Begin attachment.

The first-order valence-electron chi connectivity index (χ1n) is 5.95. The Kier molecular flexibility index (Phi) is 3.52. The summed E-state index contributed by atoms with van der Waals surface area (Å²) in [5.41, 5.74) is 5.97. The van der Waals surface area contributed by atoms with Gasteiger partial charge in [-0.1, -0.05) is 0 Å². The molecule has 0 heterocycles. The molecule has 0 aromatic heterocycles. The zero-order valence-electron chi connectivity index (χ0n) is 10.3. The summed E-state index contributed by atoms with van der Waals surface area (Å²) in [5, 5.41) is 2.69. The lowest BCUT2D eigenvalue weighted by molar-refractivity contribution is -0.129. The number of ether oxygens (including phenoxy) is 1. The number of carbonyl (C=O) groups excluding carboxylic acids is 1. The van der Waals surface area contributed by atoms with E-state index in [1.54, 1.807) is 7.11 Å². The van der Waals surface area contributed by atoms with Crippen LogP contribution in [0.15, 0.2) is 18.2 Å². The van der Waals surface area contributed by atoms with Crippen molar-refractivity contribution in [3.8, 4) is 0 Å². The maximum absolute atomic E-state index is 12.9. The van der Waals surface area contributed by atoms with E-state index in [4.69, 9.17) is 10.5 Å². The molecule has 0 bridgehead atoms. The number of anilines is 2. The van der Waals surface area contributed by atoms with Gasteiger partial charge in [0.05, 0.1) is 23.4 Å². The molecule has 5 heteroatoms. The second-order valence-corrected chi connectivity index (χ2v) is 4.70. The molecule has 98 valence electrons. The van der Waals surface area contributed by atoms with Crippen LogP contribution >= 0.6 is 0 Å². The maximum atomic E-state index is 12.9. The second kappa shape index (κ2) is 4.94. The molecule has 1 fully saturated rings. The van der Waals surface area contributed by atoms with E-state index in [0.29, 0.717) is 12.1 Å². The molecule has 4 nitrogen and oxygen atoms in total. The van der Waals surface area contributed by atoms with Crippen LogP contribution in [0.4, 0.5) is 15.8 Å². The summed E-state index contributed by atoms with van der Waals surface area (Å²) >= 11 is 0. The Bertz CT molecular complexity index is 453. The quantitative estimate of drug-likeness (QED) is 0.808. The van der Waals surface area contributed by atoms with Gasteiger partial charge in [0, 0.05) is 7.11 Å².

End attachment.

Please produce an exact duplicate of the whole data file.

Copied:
The first-order valence-electron chi connectivity index (χ1n) is 5.95. The Kier molecular flexibility index (Phi) is 3.52. The summed E-state index contributed by atoms with van der Waals surface area (Å²) in [5.41, 5.74) is 5.97. The van der Waals surface area contributed by atoms with Gasteiger partial charge in [-0.1, -0.05) is 0 Å². The molecule has 0 heterocycles. The molecule has 0 aromatic heterocycles. The zero-order valence-electron chi connectivity index (χ0n) is 10.3. The summed E-state index contributed by atoms with van der Waals surface area (Å²) in [5, 5.41) is 2.69. The lowest BCUT2D eigenvalue weighted by molar-refractivity contribution is -0.129. The number of ether oxygens (including phenoxy) is 1. The number of carbonyl (C=O) groups excluding carboxylic acids is 1. The van der Waals surface area contributed by atoms with E-state index in [1.54, 1.807) is 7.11 Å². The van der Waals surface area contributed by atoms with Crippen LogP contribution in [0.15, 0.2) is 18.2 Å². The van der Waals surface area contributed by atoms with Crippen molar-refractivity contribution in [3.8, 4) is 0 Å². The maximum absolute atomic E-state index is 12.9. The van der Waals surface area contributed by atoms with E-state index in [4.69, 9.17) is 10.5 Å². The molecule has 0 bridgehead atoms. The number of anilines is 2. The van der Waals surface area contributed by atoms with Gasteiger partial charge in [0.05, 0.1) is 23.4 Å². The molecule has 5 heteroatoms. The second-order valence-corrected chi connectivity index (χ2v) is 4.70. The molecule has 98 valence electrons. The van der Waals surface area contributed by atoms with Crippen LogP contribution >= 0.6 is 0 Å². The maximum atomic E-state index is 12.9. The second kappa shape index (κ2) is 4.94. The molecule has 1 fully saturated rings. The van der Waals surface area contributed by atoms with E-state index in [0.29, 0.717) is 12.1 Å². The molecule has 4 nitrogen and oxygen atoms in total. The van der Waals surface area contributed by atoms with Crippen LogP contribution in [0.4, 0.5) is 15.8 Å². The summed E-state index contributed by atoms with van der Waals surface area (Å²) >= 11 is 0. The Bertz CT molecular complexity index is 453. The quantitative estimate of drug-likeness (QED) is 0.808. The van der Waals surface area contributed by atoms with Gasteiger partial charge in [0, 0.05) is 7.11 Å².